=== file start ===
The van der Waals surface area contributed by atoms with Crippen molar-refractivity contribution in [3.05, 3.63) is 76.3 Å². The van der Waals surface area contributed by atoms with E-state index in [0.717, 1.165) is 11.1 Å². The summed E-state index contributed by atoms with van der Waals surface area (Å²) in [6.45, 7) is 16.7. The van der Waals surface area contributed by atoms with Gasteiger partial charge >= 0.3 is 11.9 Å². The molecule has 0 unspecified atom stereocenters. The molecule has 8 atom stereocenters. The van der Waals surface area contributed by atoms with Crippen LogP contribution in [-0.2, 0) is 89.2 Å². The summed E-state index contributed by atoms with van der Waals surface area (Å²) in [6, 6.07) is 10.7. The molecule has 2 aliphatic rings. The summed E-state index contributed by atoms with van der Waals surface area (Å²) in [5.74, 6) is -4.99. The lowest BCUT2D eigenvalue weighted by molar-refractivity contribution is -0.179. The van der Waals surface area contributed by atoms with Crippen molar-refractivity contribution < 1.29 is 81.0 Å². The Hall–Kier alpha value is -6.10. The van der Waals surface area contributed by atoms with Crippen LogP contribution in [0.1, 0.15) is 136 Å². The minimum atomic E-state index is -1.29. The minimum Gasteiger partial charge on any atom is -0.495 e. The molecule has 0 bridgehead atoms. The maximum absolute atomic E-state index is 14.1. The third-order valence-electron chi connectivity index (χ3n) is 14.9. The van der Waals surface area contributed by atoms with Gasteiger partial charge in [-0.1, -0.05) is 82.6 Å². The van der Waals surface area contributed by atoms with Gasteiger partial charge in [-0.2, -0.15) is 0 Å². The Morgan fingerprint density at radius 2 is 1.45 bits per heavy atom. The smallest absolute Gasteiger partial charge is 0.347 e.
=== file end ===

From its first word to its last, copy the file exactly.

The van der Waals surface area contributed by atoms with Crippen molar-refractivity contribution in [3.05, 3.63) is 76.3 Å². The van der Waals surface area contributed by atoms with E-state index in [0.717, 1.165) is 11.1 Å². The summed E-state index contributed by atoms with van der Waals surface area (Å²) in [6.45, 7) is 16.7. The van der Waals surface area contributed by atoms with Gasteiger partial charge >= 0.3 is 11.9 Å². The molecule has 0 unspecified atom stereocenters. The molecule has 8 atom stereocenters. The van der Waals surface area contributed by atoms with Crippen LogP contribution in [-0.2, 0) is 89.2 Å². The summed E-state index contributed by atoms with van der Waals surface area (Å²) in [6, 6.07) is 10.7. The molecule has 2 aliphatic rings. The summed E-state index contributed by atoms with van der Waals surface area (Å²) in [5.74, 6) is -4.99. The lowest BCUT2D eigenvalue weighted by molar-refractivity contribution is -0.179. The van der Waals surface area contributed by atoms with Crippen molar-refractivity contribution < 1.29 is 81.0 Å². The Hall–Kier alpha value is -6.10. The van der Waals surface area contributed by atoms with Crippen LogP contribution in [0.1, 0.15) is 136 Å². The minimum atomic E-state index is -1.29. The minimum Gasteiger partial charge on any atom is -0.495 e. The molecule has 0 bridgehead atoms. The maximum absolute atomic E-state index is 14.1. The third-order valence-electron chi connectivity index (χ3n) is 14.9. The van der Waals surface area contributed by atoms with Gasteiger partial charge in [-0.1, -0.05) is 82.6 Å². The van der Waals surface area contributed by atoms with Gasteiger partial charge in [-0.2, -0.15) is 0 Å². The Morgan fingerprint density at radius 2 is 1.45 bits per heavy atom. The smallest absolute Gasteiger partial charge is 0.347 e.